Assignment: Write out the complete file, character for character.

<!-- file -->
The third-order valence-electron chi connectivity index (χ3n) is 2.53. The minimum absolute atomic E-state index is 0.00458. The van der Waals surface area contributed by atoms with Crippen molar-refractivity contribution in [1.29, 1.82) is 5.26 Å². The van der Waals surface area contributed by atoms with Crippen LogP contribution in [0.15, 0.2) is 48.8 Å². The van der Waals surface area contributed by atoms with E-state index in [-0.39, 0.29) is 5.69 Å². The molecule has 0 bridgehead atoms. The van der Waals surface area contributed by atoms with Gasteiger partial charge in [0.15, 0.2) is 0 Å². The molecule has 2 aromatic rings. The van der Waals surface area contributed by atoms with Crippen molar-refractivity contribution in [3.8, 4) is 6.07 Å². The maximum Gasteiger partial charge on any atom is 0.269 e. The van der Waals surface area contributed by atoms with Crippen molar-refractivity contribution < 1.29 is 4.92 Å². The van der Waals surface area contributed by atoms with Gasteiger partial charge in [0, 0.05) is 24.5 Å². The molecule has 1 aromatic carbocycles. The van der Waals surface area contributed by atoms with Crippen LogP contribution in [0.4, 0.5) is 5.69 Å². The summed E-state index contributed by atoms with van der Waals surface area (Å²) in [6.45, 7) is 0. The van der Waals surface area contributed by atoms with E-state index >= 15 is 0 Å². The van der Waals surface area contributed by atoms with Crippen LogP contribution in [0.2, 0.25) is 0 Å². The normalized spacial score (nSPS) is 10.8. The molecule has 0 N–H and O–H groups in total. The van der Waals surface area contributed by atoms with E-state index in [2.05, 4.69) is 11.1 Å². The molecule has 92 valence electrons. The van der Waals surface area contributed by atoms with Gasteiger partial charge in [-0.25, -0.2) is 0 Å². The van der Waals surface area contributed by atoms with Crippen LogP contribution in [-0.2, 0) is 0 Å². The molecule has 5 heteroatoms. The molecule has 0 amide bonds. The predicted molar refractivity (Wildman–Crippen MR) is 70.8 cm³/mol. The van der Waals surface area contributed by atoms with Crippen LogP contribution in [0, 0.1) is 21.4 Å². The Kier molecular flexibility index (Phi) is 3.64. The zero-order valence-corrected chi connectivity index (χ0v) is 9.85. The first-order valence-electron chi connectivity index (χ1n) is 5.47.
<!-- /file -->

The third-order valence-electron chi connectivity index (χ3n) is 2.53. The minimum absolute atomic E-state index is 0.00458. The van der Waals surface area contributed by atoms with Crippen molar-refractivity contribution in [1.29, 1.82) is 5.26 Å². The van der Waals surface area contributed by atoms with Crippen LogP contribution in [0.15, 0.2) is 48.8 Å². The van der Waals surface area contributed by atoms with E-state index in [-0.39, 0.29) is 5.69 Å². The molecule has 0 bridgehead atoms. The van der Waals surface area contributed by atoms with Gasteiger partial charge in [0.15, 0.2) is 0 Å². The molecule has 2 aromatic rings. The van der Waals surface area contributed by atoms with Crippen molar-refractivity contribution in [3.8, 4) is 6.07 Å². The maximum Gasteiger partial charge on any atom is 0.269 e. The van der Waals surface area contributed by atoms with Crippen molar-refractivity contribution < 1.29 is 4.92 Å². The van der Waals surface area contributed by atoms with Gasteiger partial charge in [0, 0.05) is 24.5 Å². The molecule has 1 aromatic carbocycles. The van der Waals surface area contributed by atoms with Crippen LogP contribution in [0.4, 0.5) is 5.69 Å². The summed E-state index contributed by atoms with van der Waals surface area (Å²) in [6.45, 7) is 0. The van der Waals surface area contributed by atoms with E-state index >= 15 is 0 Å². The van der Waals surface area contributed by atoms with Crippen LogP contribution in [0.2, 0.25) is 0 Å². The normalized spacial score (nSPS) is 10.8. The molecule has 0 N–H and O–H groups in total. The van der Waals surface area contributed by atoms with E-state index in [2.05, 4.69) is 11.1 Å². The molecule has 92 valence electrons. The van der Waals surface area contributed by atoms with Gasteiger partial charge in [-0.25, -0.2) is 0 Å². The van der Waals surface area contributed by atoms with Crippen LogP contribution in [-0.2, 0) is 0 Å². The molecule has 5 heteroatoms. The molecule has 0 amide bonds. The predicted molar refractivity (Wildman–Crippen MR) is 70.8 cm³/mol. The van der Waals surface area contributed by atoms with Crippen LogP contribution in [0, 0.1) is 21.4 Å². The Kier molecular flexibility index (Phi) is 3.64. The zero-order valence-corrected chi connectivity index (χ0v) is 9.85. The first-order valence-electron chi connectivity index (χ1n) is 5.47.